Amanda Thomson is the author of A Scots Dictionary of Nature, a collection of nature-related Scots words from 19th and early 20th century sources and a beautiful representation of the relationship between the Scottish people and their landscape. She teaches at Glasgow School of Art and in her art and writing she explores themes of place, home, nature and migration.
Amanda has just signed a book deal and is currently working on a collection of hybrid essays about landscapes and a video and writing project about an alder tree. She’ll be the artist in residence at Small Halls Festival this November, and travelling to Southern Africa with other nine writers as part of the Edinburgh International Book Festival initiative Outriders Africa.
What does home mean to you?
I’ve been thinking about and actually writing about home a lot over the summer. For me, it can go from the micro, and being with my partner, to the house that we live in, or the place where it is. It’s about a feeling of missing a place and longing to be there, and that deep exhale of relief once you reach it. It’s not something that any of us can take for granted at all, so there’s a thankfulness to know I have a place I call home, when there are so many in the world who don’t.
Which place do you have a special connection to?
Abernethy Forest, where I did my PhD and is now a place I call home; the North West Highlands. I am smitten with Scotland and the Highlands and Islands.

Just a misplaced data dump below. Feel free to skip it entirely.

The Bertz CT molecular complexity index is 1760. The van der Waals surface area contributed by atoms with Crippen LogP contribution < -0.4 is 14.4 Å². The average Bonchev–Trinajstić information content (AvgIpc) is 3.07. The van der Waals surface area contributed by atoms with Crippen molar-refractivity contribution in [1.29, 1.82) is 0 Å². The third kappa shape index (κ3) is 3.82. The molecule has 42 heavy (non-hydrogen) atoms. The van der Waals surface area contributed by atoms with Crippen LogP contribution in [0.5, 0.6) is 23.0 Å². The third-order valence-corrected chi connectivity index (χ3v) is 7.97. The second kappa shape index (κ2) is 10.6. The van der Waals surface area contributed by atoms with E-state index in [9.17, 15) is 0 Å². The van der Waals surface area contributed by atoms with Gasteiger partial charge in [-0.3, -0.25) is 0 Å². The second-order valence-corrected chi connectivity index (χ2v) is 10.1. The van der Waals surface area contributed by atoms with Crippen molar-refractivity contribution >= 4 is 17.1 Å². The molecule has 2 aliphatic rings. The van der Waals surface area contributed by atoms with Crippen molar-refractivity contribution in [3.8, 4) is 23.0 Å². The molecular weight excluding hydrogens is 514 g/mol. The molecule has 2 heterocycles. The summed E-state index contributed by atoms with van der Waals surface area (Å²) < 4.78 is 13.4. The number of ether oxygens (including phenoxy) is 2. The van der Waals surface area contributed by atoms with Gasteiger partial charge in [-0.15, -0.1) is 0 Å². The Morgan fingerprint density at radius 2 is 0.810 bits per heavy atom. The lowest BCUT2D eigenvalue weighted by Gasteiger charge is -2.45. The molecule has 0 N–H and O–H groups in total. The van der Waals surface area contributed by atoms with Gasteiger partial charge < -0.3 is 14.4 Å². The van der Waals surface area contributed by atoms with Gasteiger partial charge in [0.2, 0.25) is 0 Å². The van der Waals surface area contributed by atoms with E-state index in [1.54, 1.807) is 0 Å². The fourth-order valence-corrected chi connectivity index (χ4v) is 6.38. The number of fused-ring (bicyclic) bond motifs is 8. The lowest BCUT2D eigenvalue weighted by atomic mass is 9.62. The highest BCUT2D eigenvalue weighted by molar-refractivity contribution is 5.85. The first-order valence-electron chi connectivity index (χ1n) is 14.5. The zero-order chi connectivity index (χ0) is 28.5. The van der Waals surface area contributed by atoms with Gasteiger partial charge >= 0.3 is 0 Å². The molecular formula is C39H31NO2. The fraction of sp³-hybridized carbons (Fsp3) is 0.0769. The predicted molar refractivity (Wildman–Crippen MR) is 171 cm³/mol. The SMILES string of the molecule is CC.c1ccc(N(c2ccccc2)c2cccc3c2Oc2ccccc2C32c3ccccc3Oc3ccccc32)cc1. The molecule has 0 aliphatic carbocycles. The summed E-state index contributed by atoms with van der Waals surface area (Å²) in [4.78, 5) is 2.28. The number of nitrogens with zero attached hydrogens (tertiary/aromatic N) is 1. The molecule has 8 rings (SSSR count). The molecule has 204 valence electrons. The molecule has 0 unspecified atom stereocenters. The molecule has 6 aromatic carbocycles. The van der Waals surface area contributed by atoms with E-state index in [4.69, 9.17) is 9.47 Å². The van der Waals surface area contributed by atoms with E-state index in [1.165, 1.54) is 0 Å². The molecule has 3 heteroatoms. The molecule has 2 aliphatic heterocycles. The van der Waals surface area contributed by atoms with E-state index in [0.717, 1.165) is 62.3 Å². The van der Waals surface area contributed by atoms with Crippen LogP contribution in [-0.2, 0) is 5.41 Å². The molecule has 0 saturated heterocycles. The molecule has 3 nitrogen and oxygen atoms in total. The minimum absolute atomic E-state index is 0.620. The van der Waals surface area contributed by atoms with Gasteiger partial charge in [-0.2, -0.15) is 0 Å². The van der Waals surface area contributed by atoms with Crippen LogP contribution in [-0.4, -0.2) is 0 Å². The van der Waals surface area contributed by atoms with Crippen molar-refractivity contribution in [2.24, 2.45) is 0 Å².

What is beyond your front door?
I have a field which hasn’t been grazed by sheep or cattle for a couple of months. It’s been full of white and red clover, germander speedwell and all kinds of grasses, occasional deer and hares, and the aforementioned alder. The farmer has just cut it and bailed hay, and the swallows and house martins are swooping by just now on their way south.
What place would you most like to visit?
I love living in Scotland and would happily spend all my time here. I always love going to the islands – North Uist in particular for the birds, and Shetland, and I am not long back from Sutherland in the North West. Now, and unexpectedly, I am very excited to be going to spend time in Southern Africa.
What are you reading / watching / listening to / looking at right now?
Reading, I’m jumping between books: Kathleen Jamie’s Surfacing and Sadiya Hartson’s Lose Your Mother. Looking at the Collin’s Book of British Insects to figure out what kinds of moths I’ve been seeing.
Watching – This summer there have been red deer and hares in the field, swallows and house martins on the wires and just now the sun is coming and going and the trees are flouncing in the wind. The rain’s coming over from the West.
Listening to – this summer I have been listening to Braebach’s Frenzy of the Meeting a lot, also Duncan Chisholm’s music; Kinnaris Quintet’s amazing Free One, and Ali Hutton and Ross Ainslie’s Symbiosis II is the perfect album for the drive between Glasgow and the North – A lot of Scottish folk music.